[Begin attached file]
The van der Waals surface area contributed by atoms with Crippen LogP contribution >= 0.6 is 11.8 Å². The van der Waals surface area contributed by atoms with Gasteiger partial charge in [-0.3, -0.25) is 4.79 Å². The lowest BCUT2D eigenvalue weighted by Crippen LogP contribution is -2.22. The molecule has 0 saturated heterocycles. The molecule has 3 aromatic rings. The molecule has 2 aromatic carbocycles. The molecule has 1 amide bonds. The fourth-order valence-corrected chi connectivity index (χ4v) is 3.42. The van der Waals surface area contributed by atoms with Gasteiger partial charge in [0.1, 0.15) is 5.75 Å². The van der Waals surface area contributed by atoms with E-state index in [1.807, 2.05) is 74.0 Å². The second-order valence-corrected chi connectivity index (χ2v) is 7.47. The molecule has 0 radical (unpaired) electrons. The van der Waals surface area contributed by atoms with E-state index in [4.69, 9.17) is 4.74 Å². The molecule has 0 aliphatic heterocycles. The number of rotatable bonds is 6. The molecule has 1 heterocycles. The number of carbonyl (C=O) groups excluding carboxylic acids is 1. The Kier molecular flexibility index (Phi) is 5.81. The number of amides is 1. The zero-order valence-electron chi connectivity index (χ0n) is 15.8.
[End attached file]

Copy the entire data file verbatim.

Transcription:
The van der Waals surface area contributed by atoms with Crippen LogP contribution >= 0.6 is 11.8 Å². The van der Waals surface area contributed by atoms with Gasteiger partial charge in [-0.3, -0.25) is 4.79 Å². The lowest BCUT2D eigenvalue weighted by Crippen LogP contribution is -2.22. The molecule has 0 saturated heterocycles. The molecule has 3 aromatic rings. The molecule has 2 aromatic carbocycles. The molecule has 1 amide bonds. The fourth-order valence-corrected chi connectivity index (χ4v) is 3.42. The van der Waals surface area contributed by atoms with Gasteiger partial charge in [0.1, 0.15) is 5.75 Å². The van der Waals surface area contributed by atoms with E-state index in [1.807, 2.05) is 74.0 Å². The second-order valence-corrected chi connectivity index (χ2v) is 7.47. The molecule has 0 radical (unpaired) electrons. The van der Waals surface area contributed by atoms with E-state index in [4.69, 9.17) is 4.74 Å². The molecule has 0 aliphatic heterocycles. The number of rotatable bonds is 6. The molecule has 1 heterocycles. The number of carbonyl (C=O) groups excluding carboxylic acids is 1. The Kier molecular flexibility index (Phi) is 5.81. The number of amides is 1. The zero-order valence-electron chi connectivity index (χ0n) is 15.8.